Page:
View Full Version : More joint mobility after a few minutes on the foam roller

08-08-2013, 04:31 PM
More joint mobility after a few minutes on the foam roller

Subject the muscles on the front of your thigh to a session with the foam roller, and you can increase the freedom of movement in your hip joint immediately by 8-10 percent, sports scientists at Memorial University of Newfoundland in Canada discovered. And the increased mobility is not at the expense of muscle strength. If you find strength training taxes your joints (http://www.fitnessgeared.com/forum/redirect-to/?redirect=http%3A%2F%2Fwww.ergo-log.com%2Fjoints.html), warming up with a foam roller might be of help.

Foam rollers have become an everyday phenomenon in gyms and fitness centres. And it's not without reason: studies have shown that your workout can benefit from the use of rollers. One benefit is that foam rollers increase the suppleness of the blood vessels (http://www.fitnessgeared.com/forum/redirect-to/?redirect=http%3A%2F%2Fwww.ergo-log.com%2Ffoam-roller-makes-blood-vessels-suppler.html).

The Canadians studies another effect of the foam roller: increased joint mobility. They got 11 active male students to massage the front of their thighs with a foam roller, from the knee to the pelvis, twice for a minute. The subjects rested for one minute between the sessions. After doing so the students performed the posture shown in the photo above, stretching as far as they could.


Two and ten minutes after the session the mobility of the joint [ROM] had increased by 10.6 and 8.8 percent respectively.

The researchers also measured the amount of force the subjects developed after the massage session, when they tried as hard as possible to lift the weight of a leg-extension machine, without actually being able to do so [MVCF]. The foam-roller treatment had no effect on the knee extension force.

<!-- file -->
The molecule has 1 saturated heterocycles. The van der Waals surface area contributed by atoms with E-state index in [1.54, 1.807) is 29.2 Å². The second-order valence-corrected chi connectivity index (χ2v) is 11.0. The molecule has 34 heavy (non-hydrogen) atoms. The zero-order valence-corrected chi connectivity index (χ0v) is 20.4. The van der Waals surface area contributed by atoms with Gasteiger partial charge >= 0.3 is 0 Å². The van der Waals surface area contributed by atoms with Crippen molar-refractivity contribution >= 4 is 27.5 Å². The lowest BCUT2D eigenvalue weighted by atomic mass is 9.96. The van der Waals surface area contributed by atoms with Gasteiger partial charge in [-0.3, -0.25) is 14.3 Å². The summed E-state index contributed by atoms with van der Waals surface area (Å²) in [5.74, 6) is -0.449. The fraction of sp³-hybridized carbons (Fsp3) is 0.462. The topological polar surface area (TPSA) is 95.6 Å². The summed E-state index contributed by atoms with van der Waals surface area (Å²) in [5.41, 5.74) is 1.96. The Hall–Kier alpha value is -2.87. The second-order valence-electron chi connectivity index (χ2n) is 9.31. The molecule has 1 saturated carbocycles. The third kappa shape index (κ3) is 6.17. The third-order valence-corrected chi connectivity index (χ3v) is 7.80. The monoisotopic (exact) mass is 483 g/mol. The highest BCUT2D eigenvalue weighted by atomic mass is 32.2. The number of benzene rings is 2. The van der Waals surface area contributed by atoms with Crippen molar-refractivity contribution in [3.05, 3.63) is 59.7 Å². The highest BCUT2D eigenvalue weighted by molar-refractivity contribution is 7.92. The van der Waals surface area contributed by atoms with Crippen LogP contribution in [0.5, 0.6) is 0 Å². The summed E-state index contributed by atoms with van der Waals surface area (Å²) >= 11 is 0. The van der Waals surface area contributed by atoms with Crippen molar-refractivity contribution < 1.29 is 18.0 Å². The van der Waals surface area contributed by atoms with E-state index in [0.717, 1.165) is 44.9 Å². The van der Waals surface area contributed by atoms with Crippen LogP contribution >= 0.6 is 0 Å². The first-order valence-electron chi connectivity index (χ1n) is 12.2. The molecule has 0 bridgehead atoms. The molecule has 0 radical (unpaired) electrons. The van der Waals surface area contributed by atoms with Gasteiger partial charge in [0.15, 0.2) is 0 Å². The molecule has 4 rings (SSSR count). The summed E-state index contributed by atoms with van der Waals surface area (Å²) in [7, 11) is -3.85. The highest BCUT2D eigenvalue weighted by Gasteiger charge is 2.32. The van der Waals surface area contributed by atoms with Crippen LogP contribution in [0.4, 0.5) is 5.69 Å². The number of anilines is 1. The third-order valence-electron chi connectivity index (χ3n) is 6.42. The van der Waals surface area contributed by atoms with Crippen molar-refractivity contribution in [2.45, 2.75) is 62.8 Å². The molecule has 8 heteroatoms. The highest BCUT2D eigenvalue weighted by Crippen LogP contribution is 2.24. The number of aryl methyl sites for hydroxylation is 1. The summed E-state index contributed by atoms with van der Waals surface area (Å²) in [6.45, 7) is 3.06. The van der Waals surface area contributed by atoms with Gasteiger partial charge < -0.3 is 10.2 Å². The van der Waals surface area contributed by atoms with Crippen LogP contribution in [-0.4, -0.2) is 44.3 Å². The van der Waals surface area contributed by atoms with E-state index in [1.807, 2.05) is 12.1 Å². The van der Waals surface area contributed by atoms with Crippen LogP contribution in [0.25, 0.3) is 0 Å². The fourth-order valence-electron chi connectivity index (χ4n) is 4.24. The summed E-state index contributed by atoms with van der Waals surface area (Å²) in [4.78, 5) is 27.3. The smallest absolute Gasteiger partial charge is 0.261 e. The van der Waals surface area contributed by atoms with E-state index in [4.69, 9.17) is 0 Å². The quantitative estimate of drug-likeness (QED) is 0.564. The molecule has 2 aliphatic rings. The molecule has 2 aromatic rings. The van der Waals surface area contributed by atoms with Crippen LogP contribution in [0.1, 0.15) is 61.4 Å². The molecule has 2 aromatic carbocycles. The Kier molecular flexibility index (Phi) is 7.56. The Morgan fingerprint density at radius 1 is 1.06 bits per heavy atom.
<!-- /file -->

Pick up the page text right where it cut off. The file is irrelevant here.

More mobility generally means less strength, but the foam-roller treatment made the relationship less strong.

"Although the results apply to static range of motion andisometric force production, which may or may not have application to dynamic movements, the results give supporting evidence to the potential benefits of employing a foam rolling program to increase joint range of motion before a physical activity that requires substantial force production", the Canadians conclude.

J Strength Cond Res. 2013 Mar;27(3):812-21. (http://www.fitnessgeared.com/forum/redirect-to/?redirect=http%3A%2F%2Fwww.ncbi.nlm.nih.gov%2Fpubm ed%2F22580977)

01-11-2014, 11:27 PM
I've seen this study before as well, but I'm not sure I'm convinced. After having some issues with it I did some digging. Here are a few articles I posted on my blog that suggest foam rolling may not be such a good idea:


If you get a chance to look it over I'd like to know what you think. Have you been foam rolling for a long time now?

(If it would it be better I can just cut and pasted the text from those articles in the comment section here too).